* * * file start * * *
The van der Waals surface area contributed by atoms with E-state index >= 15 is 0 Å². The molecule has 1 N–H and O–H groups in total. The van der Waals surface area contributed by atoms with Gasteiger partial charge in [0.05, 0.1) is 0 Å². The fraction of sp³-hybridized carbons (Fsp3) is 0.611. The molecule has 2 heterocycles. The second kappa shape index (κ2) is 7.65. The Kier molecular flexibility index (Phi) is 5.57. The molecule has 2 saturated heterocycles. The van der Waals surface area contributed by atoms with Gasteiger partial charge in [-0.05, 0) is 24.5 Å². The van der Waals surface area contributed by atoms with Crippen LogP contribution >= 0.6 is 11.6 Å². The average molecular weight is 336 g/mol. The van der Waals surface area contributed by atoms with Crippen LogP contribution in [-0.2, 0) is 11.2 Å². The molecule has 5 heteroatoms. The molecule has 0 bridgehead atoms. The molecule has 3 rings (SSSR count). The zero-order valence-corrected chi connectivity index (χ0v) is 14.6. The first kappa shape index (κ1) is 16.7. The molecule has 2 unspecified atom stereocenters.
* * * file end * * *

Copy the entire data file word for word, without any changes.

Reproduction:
The van der Waals surface area contributed by atoms with E-state index >= 15 is 0 Å². The molecule has 1 N–H and O–H groups in total. The van der Waals surface area contributed by atoms with Gasteiger partial charge in [0.05, 0.1) is 0 Å². The fraction of sp³-hybridized carbons (Fsp3) is 0.611. The molecule has 2 heterocycles. The second kappa shape index (κ2) is 7.65. The Kier molecular flexibility index (Phi) is 5.57. The molecule has 2 saturated heterocycles. The van der Waals surface area contributed by atoms with Gasteiger partial charge in [-0.05, 0) is 24.5 Å². The van der Waals surface area contributed by atoms with Crippen LogP contribution >= 0.6 is 11.6 Å². The average molecular weight is 336 g/mol. The van der Waals surface area contributed by atoms with Crippen LogP contribution in [-0.2, 0) is 11.2 Å². The molecule has 5 heteroatoms. The molecule has 0 bridgehead atoms. The molecule has 3 rings (SSSR count). The zero-order valence-corrected chi connectivity index (χ0v) is 14.6. The first kappa shape index (κ1) is 16.7. The molecule has 2 unspecified atom stereocenters.